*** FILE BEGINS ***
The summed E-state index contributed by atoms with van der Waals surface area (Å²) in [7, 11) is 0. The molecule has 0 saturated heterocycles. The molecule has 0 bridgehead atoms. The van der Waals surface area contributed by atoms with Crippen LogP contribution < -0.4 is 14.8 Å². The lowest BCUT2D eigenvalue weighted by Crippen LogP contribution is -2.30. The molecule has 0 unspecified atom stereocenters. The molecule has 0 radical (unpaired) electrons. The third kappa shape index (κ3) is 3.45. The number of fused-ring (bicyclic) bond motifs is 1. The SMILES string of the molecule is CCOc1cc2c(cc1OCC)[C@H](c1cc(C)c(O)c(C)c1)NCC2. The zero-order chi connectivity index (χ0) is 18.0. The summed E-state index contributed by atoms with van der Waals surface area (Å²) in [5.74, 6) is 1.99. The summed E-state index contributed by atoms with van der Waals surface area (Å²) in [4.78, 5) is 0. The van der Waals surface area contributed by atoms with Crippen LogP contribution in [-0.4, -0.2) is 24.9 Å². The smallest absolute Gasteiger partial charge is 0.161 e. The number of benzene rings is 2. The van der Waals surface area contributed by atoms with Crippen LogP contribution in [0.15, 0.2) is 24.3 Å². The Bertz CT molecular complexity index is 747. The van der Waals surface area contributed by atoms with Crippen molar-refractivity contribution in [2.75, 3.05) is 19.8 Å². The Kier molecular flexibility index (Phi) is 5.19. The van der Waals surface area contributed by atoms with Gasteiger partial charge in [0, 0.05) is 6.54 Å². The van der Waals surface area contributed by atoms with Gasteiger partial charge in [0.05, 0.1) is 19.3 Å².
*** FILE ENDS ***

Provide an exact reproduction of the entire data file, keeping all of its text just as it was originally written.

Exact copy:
The summed E-state index contributed by atoms with van der Waals surface area (Å²) in [7, 11) is 0. The molecule has 0 saturated heterocycles. The molecule has 0 bridgehead atoms. The van der Waals surface area contributed by atoms with Crippen LogP contribution < -0.4 is 14.8 Å². The lowest BCUT2D eigenvalue weighted by Crippen LogP contribution is -2.30. The molecule has 0 unspecified atom stereocenters. The molecule has 0 radical (unpaired) electrons. The third kappa shape index (κ3) is 3.45. The number of fused-ring (bicyclic) bond motifs is 1. The SMILES string of the molecule is CCOc1cc2c(cc1OCC)[C@H](c1cc(C)c(O)c(C)c1)NCC2. The zero-order chi connectivity index (χ0) is 18.0. The summed E-state index contributed by atoms with van der Waals surface area (Å²) in [5.74, 6) is 1.99. The summed E-state index contributed by atoms with van der Waals surface area (Å²) in [4.78, 5) is 0. The van der Waals surface area contributed by atoms with Crippen LogP contribution in [-0.4, -0.2) is 24.9 Å². The smallest absolute Gasteiger partial charge is 0.161 e. The number of benzene rings is 2. The van der Waals surface area contributed by atoms with Crippen LogP contribution in [0.15, 0.2) is 24.3 Å². The Bertz CT molecular complexity index is 747. The van der Waals surface area contributed by atoms with Crippen molar-refractivity contribution in [2.75, 3.05) is 19.8 Å². The Kier molecular flexibility index (Phi) is 5.19. The van der Waals surface area contributed by atoms with Gasteiger partial charge in [0, 0.05) is 6.54 Å². The van der Waals surface area contributed by atoms with Gasteiger partial charge in [0.05, 0.1) is 19.3 Å².